A Closer Look at Heartworm Disease
You are in your veterinarian's office and hear something terrifying. Your dog has heartworm disease. It sounds very concerning, and rightfully so. Heartworm disease is a life-threatening infection of parasitic worms that live in your dog's heart and lungs. Without treatment to eliminate the parasites, your dog's life will be at risk. But, how did they get there and what can you do about it? Let's take a closer look...
For your dog, this story actually began months or years earlier, when he was bitten by a mosquito. Mosquitos can transmit heartworm larvae from dog to dog, which then takes months to grow into adult heartworms living in your dog's heart. A dog infected with heartworm disease cannot transmit the worms to another dog alone. Instead, mosquitos serve as the mode of transportation from one dog to the next. So, what can you do?
Like most medical issues, prevention is the key! For as little as $5 per month, you can give your dog a treat-like medication to ensure those mosquitos can't pass heartworms on through a bite. These preventative medications kill the worms before they ever have the chance to develop into adults. One dose every 30 days is all it takes for your dog to be safe.
If your dog already has a heartworm infection, the treatment becomes much more expensive and complicated. Medications and vet costs necessary for treatment can carry expenses of up to $2,000. But that isn't the only bad news. Getting those worms out of your dog's heart will usually require a 4-month treatment, which consists of injections of medication to kill the parasites in the heart slowly. Unlike intestinal parasites that die and pass through your dog's stool, dead heartworms do not have an easy way out of your dog's body. They must be absorbed internally by your dog as they die and float through the bloodstream. There is a risk of the worms breaking off too fast and causing a blockage in your dog's circulatory system, leading to severe issues or death of your dog. Because of this, the treatment requires your family's best friend to be on bed rest the entire time, so a spike in heart rate or blood pressure does not cause a worm to break off and cause a blockage. Treatment for heartworm diseases carries a high success rate, but the journey is painful and preventable. Ask your veterinarian for advice on which heartworm preventative is best for your family's best friend.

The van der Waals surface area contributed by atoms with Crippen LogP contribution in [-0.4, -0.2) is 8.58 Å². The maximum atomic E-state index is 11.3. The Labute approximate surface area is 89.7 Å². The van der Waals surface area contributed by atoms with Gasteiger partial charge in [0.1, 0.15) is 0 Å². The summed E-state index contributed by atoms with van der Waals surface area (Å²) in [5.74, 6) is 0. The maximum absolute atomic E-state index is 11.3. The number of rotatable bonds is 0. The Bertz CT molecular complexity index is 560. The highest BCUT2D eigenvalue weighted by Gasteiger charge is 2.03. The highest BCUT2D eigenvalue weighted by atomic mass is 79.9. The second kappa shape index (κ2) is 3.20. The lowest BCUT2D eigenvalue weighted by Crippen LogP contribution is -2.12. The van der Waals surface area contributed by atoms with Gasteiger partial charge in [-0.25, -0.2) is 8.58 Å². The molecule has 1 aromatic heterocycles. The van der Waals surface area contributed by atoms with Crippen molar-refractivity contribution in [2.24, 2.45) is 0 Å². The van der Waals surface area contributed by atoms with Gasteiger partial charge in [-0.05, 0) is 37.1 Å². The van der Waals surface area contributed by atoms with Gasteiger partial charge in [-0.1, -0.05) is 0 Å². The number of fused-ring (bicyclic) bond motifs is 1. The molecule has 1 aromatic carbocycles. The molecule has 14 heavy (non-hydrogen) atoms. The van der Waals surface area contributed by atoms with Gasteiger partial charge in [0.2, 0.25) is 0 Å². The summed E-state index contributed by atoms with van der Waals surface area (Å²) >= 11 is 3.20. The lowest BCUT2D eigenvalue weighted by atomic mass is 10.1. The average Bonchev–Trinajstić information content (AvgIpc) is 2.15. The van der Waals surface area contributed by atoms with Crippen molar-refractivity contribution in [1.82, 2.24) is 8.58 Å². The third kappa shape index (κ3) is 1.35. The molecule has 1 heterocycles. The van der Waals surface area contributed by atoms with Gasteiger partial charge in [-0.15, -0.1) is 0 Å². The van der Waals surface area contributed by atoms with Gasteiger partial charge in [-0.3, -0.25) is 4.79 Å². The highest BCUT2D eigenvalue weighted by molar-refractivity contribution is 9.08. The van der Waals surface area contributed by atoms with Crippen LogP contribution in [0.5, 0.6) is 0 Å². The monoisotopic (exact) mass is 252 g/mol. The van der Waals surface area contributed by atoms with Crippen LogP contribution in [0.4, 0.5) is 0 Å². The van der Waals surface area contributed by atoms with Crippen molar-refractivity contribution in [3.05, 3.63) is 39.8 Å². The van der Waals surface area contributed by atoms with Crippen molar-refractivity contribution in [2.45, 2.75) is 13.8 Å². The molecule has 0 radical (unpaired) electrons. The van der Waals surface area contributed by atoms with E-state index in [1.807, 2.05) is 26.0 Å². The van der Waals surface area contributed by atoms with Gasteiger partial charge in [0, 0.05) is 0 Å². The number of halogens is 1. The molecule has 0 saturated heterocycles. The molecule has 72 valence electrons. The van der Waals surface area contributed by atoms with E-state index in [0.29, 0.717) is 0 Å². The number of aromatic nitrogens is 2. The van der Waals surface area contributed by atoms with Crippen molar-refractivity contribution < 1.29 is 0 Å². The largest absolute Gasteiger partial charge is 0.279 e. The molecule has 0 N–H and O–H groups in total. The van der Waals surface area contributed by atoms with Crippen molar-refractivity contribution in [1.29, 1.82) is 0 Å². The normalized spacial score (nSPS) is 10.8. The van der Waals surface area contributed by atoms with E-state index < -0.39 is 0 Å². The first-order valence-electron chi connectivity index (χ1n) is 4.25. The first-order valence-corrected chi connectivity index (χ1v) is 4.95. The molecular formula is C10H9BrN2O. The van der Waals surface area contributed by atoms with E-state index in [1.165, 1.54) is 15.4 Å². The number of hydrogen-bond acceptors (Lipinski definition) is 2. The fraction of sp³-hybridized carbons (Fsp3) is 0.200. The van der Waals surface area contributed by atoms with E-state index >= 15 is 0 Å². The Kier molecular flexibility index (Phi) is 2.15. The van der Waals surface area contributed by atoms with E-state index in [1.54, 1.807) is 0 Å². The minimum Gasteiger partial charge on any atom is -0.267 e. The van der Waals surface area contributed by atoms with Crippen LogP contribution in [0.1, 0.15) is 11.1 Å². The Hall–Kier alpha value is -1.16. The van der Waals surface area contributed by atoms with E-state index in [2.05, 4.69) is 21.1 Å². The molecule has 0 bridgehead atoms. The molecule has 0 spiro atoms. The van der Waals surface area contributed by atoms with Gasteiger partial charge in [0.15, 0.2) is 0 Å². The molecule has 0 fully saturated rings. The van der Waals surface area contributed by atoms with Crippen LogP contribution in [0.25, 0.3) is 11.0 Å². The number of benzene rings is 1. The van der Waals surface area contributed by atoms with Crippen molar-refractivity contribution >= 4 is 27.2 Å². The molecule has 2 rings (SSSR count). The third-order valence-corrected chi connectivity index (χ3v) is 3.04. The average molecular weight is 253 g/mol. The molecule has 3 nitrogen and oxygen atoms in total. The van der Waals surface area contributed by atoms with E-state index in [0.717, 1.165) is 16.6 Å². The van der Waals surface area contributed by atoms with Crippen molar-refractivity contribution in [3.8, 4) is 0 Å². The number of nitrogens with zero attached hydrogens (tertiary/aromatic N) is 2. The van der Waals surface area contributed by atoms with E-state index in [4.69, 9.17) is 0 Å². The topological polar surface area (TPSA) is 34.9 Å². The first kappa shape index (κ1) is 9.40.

This closer look at heartworm disease is something Happy Bark is facing as you read this blog. Happy Bark rescued Bandit from an overcrowded shelter in the south. He is a sweet boy who was facing an unknown future when we committed to finding him a better life. Unfortunately, Bandit tested positive for heartworm disease. Bandit is undergoing the same heartworm treatment you just read about. His foster home is committed to seeing him through this tough phase in his life before we find him his forever family. It is easy to help Happy Bark pay for Bandit's treatment. Any amount helps! Head over to www.happybark.org/support-bandit to help us offset this costly expense.